We will begin again with the Irish example. Parnell was a Protestant, as was Tone, as was Erskine Childers, who smuggled guns from England for the Irish Volunteers in 1916. Connolly, furthermore, was raised Catholic but was deeply ambivalent about religion, sometimes practicing and often not. The actions of this Great Leader of the Irish masses’ cause were motivated not by religion but by the science of Marxism and by Socialist Republicanism. Catholicism may have a cultural role in Irish anti-imperialism because it is the dominant religion in Ireland, and anti-Protestant sentiments may arise because Protestantism is dominant among the English imperialists, but this is a mistaken and if anything a betrayal of the real ideological guiding thought of the movement: Socialist Republicanism.

Similar things can be said of Palestine. It may be granted that Islam plays a rather larger role in the Palestinian national liberation struggle than Catholicism does in the Irish one, but nonetheless writing it off altogether as a religious war of Muslims is erroneous. There are also many Christian communities in Palestine, and Greek Orthodox Archbishop Theodosios Nizar Hanna recently gave a speech calling for Christian solidarity with the Palestinian struggle. Jews, too, are not excluded from the struggle for the basic dignity and sovereignty of the Palestinian nation- Neturei Karta Jews, though admittedly a deeply reactionary community in other respects, can often be seen at Quds Day protests in Western Europe. And while many Palestinian nationalist groups are Islamist, certainly all are not; the Marxist-oriented PFLP and DFLP are secular.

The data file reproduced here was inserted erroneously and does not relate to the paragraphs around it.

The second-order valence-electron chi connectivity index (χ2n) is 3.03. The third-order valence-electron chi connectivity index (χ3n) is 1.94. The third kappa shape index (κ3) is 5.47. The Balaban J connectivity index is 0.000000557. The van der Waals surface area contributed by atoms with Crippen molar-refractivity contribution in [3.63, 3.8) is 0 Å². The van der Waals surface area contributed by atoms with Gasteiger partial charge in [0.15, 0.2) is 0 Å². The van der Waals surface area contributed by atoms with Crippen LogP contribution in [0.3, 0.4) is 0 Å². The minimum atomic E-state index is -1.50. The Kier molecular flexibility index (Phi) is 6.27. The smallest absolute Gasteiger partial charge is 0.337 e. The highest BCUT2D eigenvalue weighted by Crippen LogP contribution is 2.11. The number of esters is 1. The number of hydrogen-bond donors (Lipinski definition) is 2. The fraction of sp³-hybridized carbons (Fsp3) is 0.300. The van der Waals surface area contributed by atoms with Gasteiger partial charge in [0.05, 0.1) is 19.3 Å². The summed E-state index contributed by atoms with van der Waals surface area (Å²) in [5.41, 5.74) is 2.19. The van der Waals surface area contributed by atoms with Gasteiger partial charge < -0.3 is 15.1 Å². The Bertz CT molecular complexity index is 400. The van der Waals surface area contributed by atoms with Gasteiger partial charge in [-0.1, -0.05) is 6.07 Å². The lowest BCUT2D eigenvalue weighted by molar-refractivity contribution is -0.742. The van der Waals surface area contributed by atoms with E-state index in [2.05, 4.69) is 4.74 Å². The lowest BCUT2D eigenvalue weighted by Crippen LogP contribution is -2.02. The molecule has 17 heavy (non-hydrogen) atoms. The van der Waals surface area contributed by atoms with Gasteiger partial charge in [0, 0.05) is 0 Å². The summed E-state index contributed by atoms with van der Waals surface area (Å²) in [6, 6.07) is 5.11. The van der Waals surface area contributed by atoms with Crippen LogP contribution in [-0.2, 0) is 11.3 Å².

We can generalize, then, to say that anti-imperialist struggles dismissed as being mere religious causes are certainly not so. We can further extrapolate that any notion to the contrary is only something liberals adopt to obfuscate the truth, the truth revealed by dialectical materialism, that such struggles in fact exist as manifestations of the inevitable and overpowering dialectical motion of human history toward freedom from oppression, exploitation, and all unjust societal contradictions.

 III: Right and Wrong

With the above facts established, this final section can be short. It is simply fallacious to assert, as liberal apologists for imperialism do on the basis of the “religious war” myth, that there is no right or wrong side in these conflicts. The fact is that the imperialists, loyalist or Zionist or whatever, are fighting to prolong oppression and hold history back, that the anti-imperialist national liberator forces in every oppressed country are fighting to end oppression and push forward history by means of dialectical struggle. The former are wrong, the latter right.